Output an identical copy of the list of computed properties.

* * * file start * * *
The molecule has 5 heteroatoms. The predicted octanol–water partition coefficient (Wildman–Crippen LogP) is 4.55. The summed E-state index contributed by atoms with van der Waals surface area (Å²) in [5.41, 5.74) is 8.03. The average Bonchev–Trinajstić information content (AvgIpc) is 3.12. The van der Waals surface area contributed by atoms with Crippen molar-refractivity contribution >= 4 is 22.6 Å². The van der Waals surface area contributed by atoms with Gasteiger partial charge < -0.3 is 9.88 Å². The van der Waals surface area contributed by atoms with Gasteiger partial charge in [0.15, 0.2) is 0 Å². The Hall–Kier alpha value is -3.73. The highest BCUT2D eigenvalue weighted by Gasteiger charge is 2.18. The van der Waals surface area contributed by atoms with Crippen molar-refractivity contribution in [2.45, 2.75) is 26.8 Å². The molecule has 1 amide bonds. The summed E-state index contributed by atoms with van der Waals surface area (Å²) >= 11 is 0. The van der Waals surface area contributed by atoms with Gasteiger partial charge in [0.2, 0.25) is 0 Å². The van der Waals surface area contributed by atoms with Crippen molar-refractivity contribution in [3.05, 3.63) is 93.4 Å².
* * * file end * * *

The molecule has 5 heteroatoms. The predicted octanol–water partition coefficient (Wildman–Crippen LogP) is 4.55. The summed E-state index contributed by atoms with van der Waals surface area (Å²) in [5.41, 5.74) is 8.03. The average Bonchev–Trinajstić information content (AvgIpc) is 3.12. The van der Waals surface area contributed by atoms with Crippen molar-refractivity contribution >= 4 is 22.6 Å². The van der Waals surface area contributed by atoms with Gasteiger partial charge < -0.3 is 9.88 Å². The van der Waals surface area contributed by atoms with Gasteiger partial charge in [0.15, 0.2) is 0 Å². The Hall–Kier alpha value is -3.73. The highest BCUT2D eigenvalue weighted by Gasteiger charge is 2.18. The van der Waals surface area contributed by atoms with Crippen molar-refractivity contribution in [2.45, 2.75) is 26.8 Å². The molecule has 1 amide bonds. The summed E-state index contributed by atoms with van der Waals surface area (Å²) >= 11 is 0. The van der Waals surface area contributed by atoms with Gasteiger partial charge in [0.2, 0.25) is 0 Å². The van der Waals surface area contributed by atoms with Crippen molar-refractivity contribution in [3.05, 3.63) is 93.4 Å².